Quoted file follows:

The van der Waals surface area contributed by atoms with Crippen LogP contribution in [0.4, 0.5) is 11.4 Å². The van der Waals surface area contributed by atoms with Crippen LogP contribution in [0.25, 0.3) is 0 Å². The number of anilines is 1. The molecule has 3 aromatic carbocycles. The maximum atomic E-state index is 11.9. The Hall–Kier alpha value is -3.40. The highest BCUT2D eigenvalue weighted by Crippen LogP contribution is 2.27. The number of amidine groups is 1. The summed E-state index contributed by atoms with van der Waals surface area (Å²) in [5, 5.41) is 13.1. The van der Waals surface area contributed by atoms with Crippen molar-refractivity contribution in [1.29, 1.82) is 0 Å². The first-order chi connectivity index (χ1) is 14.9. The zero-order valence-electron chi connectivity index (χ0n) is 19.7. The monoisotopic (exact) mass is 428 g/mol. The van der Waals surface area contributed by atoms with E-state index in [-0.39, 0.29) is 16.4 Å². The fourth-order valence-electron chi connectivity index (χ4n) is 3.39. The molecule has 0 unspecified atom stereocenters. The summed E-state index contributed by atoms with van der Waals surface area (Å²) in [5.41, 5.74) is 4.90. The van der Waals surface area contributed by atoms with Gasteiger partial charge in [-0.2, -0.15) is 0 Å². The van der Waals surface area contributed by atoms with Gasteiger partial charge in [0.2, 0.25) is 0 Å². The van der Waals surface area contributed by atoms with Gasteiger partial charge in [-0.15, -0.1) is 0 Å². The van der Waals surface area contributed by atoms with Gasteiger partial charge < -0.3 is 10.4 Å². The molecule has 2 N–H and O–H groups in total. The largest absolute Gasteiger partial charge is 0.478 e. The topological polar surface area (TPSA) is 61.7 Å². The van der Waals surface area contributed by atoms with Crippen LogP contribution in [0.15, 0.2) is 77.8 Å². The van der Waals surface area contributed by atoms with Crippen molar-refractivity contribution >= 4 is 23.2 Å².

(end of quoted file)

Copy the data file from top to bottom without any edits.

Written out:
The van der Waals surface area contributed by atoms with Crippen LogP contribution in [0.4, 0.5) is 11.4 Å². The van der Waals surface area contributed by atoms with Crippen LogP contribution in [0.25, 0.3) is 0 Å². The number of anilines is 1. The molecule has 3 aromatic carbocycles. The maximum atomic E-state index is 11.9. The Hall–Kier alpha value is -3.40. The highest BCUT2D eigenvalue weighted by Crippen LogP contribution is 2.27. The number of amidine groups is 1. The summed E-state index contributed by atoms with van der Waals surface area (Å²) in [5, 5.41) is 13.1. The van der Waals surface area contributed by atoms with Crippen molar-refractivity contribution in [1.29, 1.82) is 0 Å². The first-order chi connectivity index (χ1) is 14.9. The zero-order valence-electron chi connectivity index (χ0n) is 19.7. The monoisotopic (exact) mass is 428 g/mol. The van der Waals surface area contributed by atoms with E-state index in [-0.39, 0.29) is 16.4 Å². The fourth-order valence-electron chi connectivity index (χ4n) is 3.39. The molecule has 0 unspecified atom stereocenters. The summed E-state index contributed by atoms with van der Waals surface area (Å²) in [5.41, 5.74) is 4.90. The van der Waals surface area contributed by atoms with Gasteiger partial charge in [-0.2, -0.15) is 0 Å². The van der Waals surface area contributed by atoms with Gasteiger partial charge in [0.2, 0.25) is 0 Å². The van der Waals surface area contributed by atoms with Gasteiger partial charge in [-0.15, -0.1) is 0 Å². The van der Waals surface area contributed by atoms with Gasteiger partial charge < -0.3 is 10.4 Å². The molecule has 2 N–H and O–H groups in total. The largest absolute Gasteiger partial charge is 0.478 e. The topological polar surface area (TPSA) is 61.7 Å². The van der Waals surface area contributed by atoms with Crippen LogP contribution in [0.15, 0.2) is 77.8 Å². The van der Waals surface area contributed by atoms with Crippen molar-refractivity contribution >= 4 is 23.2 Å².